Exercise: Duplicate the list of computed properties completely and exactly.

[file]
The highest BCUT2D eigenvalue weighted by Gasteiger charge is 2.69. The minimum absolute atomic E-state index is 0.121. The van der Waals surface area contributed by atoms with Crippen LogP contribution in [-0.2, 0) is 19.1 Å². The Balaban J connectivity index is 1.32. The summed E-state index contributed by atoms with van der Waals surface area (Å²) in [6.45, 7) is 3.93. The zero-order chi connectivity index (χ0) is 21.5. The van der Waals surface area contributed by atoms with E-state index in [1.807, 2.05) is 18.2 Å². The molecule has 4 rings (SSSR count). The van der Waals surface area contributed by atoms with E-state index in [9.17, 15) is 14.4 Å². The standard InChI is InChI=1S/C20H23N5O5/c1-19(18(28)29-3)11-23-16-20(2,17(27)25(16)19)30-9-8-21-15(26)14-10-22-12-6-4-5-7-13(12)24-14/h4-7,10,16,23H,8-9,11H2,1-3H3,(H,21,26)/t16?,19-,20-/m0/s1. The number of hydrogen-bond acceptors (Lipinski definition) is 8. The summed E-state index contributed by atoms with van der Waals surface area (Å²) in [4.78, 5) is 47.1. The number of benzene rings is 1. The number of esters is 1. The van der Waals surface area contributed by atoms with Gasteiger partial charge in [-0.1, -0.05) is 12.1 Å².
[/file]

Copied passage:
The highest BCUT2D eigenvalue weighted by Gasteiger charge is 2.69. The minimum absolute atomic E-state index is 0.121. The van der Waals surface area contributed by atoms with Crippen LogP contribution in [-0.2, 0) is 19.1 Å². The Balaban J connectivity index is 1.32. The summed E-state index contributed by atoms with van der Waals surface area (Å²) in [6.45, 7) is 3.93. The zero-order chi connectivity index (χ0) is 21.5. The van der Waals surface area contributed by atoms with E-state index in [1.807, 2.05) is 18.2 Å². The molecule has 4 rings (SSSR count). The van der Waals surface area contributed by atoms with E-state index in [9.17, 15) is 14.4 Å². The standard InChI is InChI=1S/C20H23N5O5/c1-19(18(28)29-3)11-23-16-20(2,17(27)25(16)19)30-9-8-21-15(26)14-10-22-12-6-4-5-7-13(12)24-14/h4-7,10,16,23H,8-9,11H2,1-3H3,(H,21,26)/t16?,19-,20-/m0/s1. The number of hydrogen-bond acceptors (Lipinski definition) is 8. The summed E-state index contributed by atoms with van der Waals surface area (Å²) in [4.78, 5) is 47.1. The number of benzene rings is 1. The number of esters is 1. The van der Waals surface area contributed by atoms with Gasteiger partial charge in [-0.1, -0.05) is 12.1 Å².